One year into the course, and somewhat like the change in Maamor bin Sutan Nordin, those feelings altered and she too wanted to perform the hajj.
A range of people, including those with disabilities
But a second issue stood out – the handicap that Aisha had spoken of. Both of them had had polio when younger.
The doctor always told me, “You’re handicapped people, your energy is like 60-year old people.” And I’m thinking Oh God; I’m always thinking God will be helping us. But when we went there, there were people worse than us – without legs; without hands; with one leg; with no legs. But the men can mengaji, they can read the Qur’an. I made tawaf with one stick. She got callipers plus crutches. I’m without callipers so I always say, Alhamdulillah. It’s only for the sa’i I take a wheelchair.
The realisation came that the hajj brings together an extraordinary range of people, and their own physical condition would work in unexpected ways while they were there. Aisah Ibrahim used crutches and was wearing black most of the time.
Waiting for her sister she would fall asleep in a corner of the mosque and it seemed to prompt certain responses in those who passed by.
I have two crutches; I lie down; I would wait in one corner for my friend to come out from the mosque but when I wake up there’s a lot of money. And I asked the Shaykh, Mat Top, what I should do with this, he said, “Never mind, if you don’t want you just give to other people."
If the cost of the hajj had seemed a real obstacle this was overcome in the second year into the hajj course when Aisha’s father asked where they were going.
I said, “I go kursus haji.” “You want to go to haji?” he asked. I said, “I want but I’ve got no money.” “If you really want, I give,” so my father gave.
Met fellow pilgrims who shared her name
Boarding the ship brought a new challenge.
Their brother had taken their luggage down to the lower decks where they were booked to sleep and he realised that they’d have to climb up to an upper deck to eat so he was firm: “You can’t stay in this place. You are both handicapped.”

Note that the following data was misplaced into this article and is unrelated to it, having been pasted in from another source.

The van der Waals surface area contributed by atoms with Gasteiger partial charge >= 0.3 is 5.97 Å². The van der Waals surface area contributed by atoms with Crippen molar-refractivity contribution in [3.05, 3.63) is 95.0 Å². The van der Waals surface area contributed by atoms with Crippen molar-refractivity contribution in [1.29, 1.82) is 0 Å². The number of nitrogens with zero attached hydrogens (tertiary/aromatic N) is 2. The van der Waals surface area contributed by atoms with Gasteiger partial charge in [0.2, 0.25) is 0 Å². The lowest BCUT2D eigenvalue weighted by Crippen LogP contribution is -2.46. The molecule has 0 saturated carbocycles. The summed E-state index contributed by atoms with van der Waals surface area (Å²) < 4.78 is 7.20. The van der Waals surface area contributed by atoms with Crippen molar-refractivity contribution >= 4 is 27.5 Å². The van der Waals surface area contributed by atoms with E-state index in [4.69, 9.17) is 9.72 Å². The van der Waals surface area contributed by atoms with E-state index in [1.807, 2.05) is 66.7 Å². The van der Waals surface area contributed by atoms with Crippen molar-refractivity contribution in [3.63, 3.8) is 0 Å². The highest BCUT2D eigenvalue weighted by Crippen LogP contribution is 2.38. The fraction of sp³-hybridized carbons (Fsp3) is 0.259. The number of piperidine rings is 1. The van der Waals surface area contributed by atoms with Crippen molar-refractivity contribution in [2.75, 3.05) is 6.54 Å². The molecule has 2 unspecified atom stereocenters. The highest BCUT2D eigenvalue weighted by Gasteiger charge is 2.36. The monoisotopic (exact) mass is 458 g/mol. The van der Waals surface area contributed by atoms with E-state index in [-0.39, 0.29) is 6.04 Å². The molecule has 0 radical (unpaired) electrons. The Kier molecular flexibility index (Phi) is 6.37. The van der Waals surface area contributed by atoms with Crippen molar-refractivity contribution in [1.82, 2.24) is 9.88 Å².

Negotiations followed with a very good friend on board, Mr Awab.
The “A” class cabins were all for the Malaysian staff from Tabung Haji, he was told, but one room was available.
After Port Klang the medical staff from Malaysia came on board the ship and a nurse from Penang joined them in their room. Her name?
Aisha also! Three Aishas in the room. We called her sister because she’s a nurse.
And in Saudi Arabia there’d be “another Aisha” when they met and made friends with a lady from South Africa, a lady they kept in touch with for some time afterwards.
Meeting others from different parts of the world, interacting, sharing experiences, seems a strong element in their memory of this journey.
We meet a lot of people in the ship and in the mosque; we share together. This ship carried jemaah [community] from Singapore and Malaysia. So we met a lot of Malaysians there.
That sharing included knowledge of the hajj rituals themselves:
Some of them they don’t know anything. They see us sitting down reading so they come and join us, because we took a two-year course. They didn’t know the proper way to do some things. They know about tawaf but some don’t take the course. When they know us they like us both because we’re friendly to them; because we cannot keep quiet.
One more advantage the sisters had was linguistic.
Speaking Malay and English was a start but the Angullia family name originates in the north-west of India and the extended family has trading links around the Indian Ocean so Urdu and Hindi were part of the capabilities and with a father from Mauritius, Aisha was able to speak a bit of Creole.